Graham flashed last season and could spell Hurst on occasion. Both Lee and Meier have the opportunity to develop into the type of blocking tight end the Falcons thought they had last year in Stocker. The Falcons could use an offensive lineman in that blocking tight end role, with the NFL allowing that extra lineman on game day.



Offensive line

Additions: Matt Hennessy (third round/draft), Justin McCray (Browns), Hunter Atkinson (undrafted), Austin Capps (undrafted), Scottie Dill (undrafted), Justin Gooseberry (undrafted)

Losses: Wes Schweitzer (Redskins), Ty Sambrailo (Titans)

Returners: Alex Mack, Jake Matthews, Chris Lindstrom, Kaleb McGary, James Carpenter, Jamon Brown, Matt Gono, John Wetzel, Sean Harlow

Snaps played 2019: Matthews (1,028), Mack (1,021), McGary (1,002), Carpenter (562), Brown (551), Lindstrom (253), Gono (39), Wetzel (18).

Better, worse or same? Better

With Matthews at left tackle, Mack at center, Lindstrom at right guard and McGary at right tackle, the Falcons should have four of the five starting spots settled for Week 1. The question is, who will start at left guard? Hennessy, believed to be the heir apparent to Mack at center, will begin his NFL career competing for the left guard job. Last year, the veteran Carpenter was the initial starter, but he didn’t perform up to expectations while dealing with injuries. Both Carpenter and Brown were significant free-agent signings before last season and neither panned out, with Brown falling into the doghouse by season’s end and Carpenter ending up on IR.

Some believe Gono should have every opportunity to compete for a starting role at guard based on his steady progress or, at least, have a chance to be the swing tackle. The 34-year-old Mack, who remains the anchor, will evaluate his playing future after the season, with his contract expiring. Lindstrom, who came back from a season-opening broken foot as a rookie last year, is ready to take the next step in Year 2. Both Matthews and McGary have to do a better job in protection, particularly McGary against speed rushers.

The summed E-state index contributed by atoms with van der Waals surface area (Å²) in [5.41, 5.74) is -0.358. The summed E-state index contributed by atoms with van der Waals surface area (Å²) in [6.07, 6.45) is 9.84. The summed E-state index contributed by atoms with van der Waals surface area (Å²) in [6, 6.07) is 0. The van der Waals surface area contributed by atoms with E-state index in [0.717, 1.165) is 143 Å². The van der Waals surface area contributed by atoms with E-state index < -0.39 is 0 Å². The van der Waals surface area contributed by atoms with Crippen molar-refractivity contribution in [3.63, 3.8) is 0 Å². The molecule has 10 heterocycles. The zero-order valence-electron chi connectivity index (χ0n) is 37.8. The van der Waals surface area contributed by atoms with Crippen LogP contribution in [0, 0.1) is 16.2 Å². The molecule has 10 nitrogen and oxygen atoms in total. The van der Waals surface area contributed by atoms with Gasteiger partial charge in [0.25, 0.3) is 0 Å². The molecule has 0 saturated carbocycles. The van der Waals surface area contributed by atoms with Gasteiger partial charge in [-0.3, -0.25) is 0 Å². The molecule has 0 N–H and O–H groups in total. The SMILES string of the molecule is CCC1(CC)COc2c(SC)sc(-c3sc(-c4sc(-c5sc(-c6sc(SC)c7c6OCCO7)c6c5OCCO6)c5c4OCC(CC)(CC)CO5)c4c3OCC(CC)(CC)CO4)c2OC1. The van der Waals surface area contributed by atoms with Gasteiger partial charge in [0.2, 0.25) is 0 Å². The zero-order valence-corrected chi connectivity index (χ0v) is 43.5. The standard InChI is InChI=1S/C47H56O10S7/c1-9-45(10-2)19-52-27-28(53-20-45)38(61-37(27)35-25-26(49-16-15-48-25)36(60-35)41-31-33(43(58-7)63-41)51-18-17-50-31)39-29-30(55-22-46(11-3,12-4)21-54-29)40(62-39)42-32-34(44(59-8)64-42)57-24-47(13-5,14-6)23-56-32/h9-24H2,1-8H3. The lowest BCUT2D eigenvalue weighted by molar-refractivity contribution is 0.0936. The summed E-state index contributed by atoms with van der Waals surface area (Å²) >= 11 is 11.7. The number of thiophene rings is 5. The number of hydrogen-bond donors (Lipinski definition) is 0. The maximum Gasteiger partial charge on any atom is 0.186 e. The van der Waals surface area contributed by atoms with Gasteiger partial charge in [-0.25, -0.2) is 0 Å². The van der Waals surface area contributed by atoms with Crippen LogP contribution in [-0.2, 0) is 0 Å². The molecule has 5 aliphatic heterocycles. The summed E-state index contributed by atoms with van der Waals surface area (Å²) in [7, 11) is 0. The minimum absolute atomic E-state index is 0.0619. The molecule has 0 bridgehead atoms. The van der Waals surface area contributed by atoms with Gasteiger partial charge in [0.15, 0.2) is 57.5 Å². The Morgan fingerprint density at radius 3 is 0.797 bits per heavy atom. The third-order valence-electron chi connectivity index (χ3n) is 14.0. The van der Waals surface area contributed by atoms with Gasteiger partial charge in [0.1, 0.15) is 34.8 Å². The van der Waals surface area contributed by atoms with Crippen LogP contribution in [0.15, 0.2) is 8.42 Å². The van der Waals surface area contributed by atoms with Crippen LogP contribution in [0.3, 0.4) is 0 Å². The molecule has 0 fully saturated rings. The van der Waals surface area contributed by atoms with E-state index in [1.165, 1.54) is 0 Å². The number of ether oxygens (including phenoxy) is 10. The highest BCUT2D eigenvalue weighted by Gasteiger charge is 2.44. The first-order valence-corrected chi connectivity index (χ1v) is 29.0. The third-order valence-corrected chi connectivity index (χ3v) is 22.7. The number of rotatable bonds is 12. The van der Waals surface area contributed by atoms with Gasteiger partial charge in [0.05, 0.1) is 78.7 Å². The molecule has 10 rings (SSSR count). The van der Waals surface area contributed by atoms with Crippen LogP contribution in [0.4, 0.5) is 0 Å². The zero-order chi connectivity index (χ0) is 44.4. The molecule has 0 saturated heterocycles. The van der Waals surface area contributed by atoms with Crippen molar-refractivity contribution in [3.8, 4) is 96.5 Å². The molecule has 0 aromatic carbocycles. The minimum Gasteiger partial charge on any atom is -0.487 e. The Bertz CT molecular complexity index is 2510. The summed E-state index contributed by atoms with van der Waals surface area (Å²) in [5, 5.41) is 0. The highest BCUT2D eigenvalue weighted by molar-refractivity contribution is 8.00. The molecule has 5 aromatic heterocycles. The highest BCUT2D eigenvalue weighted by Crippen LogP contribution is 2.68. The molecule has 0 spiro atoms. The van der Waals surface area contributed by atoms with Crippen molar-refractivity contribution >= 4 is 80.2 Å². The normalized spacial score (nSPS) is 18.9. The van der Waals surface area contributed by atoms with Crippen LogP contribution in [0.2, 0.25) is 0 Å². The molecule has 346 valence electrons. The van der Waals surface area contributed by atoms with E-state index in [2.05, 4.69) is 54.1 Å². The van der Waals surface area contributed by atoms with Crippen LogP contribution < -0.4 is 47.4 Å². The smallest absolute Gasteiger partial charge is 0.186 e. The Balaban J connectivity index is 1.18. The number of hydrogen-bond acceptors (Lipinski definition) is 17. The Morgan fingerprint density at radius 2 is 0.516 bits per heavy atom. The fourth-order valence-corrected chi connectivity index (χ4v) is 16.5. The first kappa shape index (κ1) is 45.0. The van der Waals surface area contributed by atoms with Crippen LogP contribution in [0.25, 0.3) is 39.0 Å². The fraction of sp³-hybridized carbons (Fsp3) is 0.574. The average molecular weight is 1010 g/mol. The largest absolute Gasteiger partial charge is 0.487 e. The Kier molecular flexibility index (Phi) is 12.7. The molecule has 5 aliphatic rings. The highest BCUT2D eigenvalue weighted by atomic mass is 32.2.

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14 minutes ago, Atlantafan21 said:

Gurley really is our x-factor for this season imo. Of course a lot rides on our defense and o-line, but as a singular player I think he’s the one that’ll decide how well we do and our ceiling. For the teams sake, let’s hope he’s a vast improvement from our RBs last season. 

To me Wild card is our defense. Gurley can help but this team aint winning games if the first 8 games D shows up. Gurley could be the best off season signing. I still want a vet CB and a Pass rusher.

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15 minutes ago, falcons007 said:

To me Wild card is our defense. Gurley can help but this team aint winning games if the first 8 games D shows up. Gurley could be the best off season signing. I still want a vet CB and a Pass rusher.

I agree the defense playing more like the second half of last year rather than the first is a huge factor. Same goes with our o-line. If our o-line is good, the rest of the offense will be great. But for one singular player, Gurley is the biggest factor imo. 

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Thomas Dimitroff how dare you put 11 1st round drafted players in a position in a starting nfl offense how dare you.

I mean heaven forbid someone sit here and say we haven’t got enough talent hmmmm let me think who can fark this up hmmmmmm the guys making the plan and calling the plays the guys who use and stand by the mantra of putting guys in the best position to succeed.

Well best you be doing it coaches.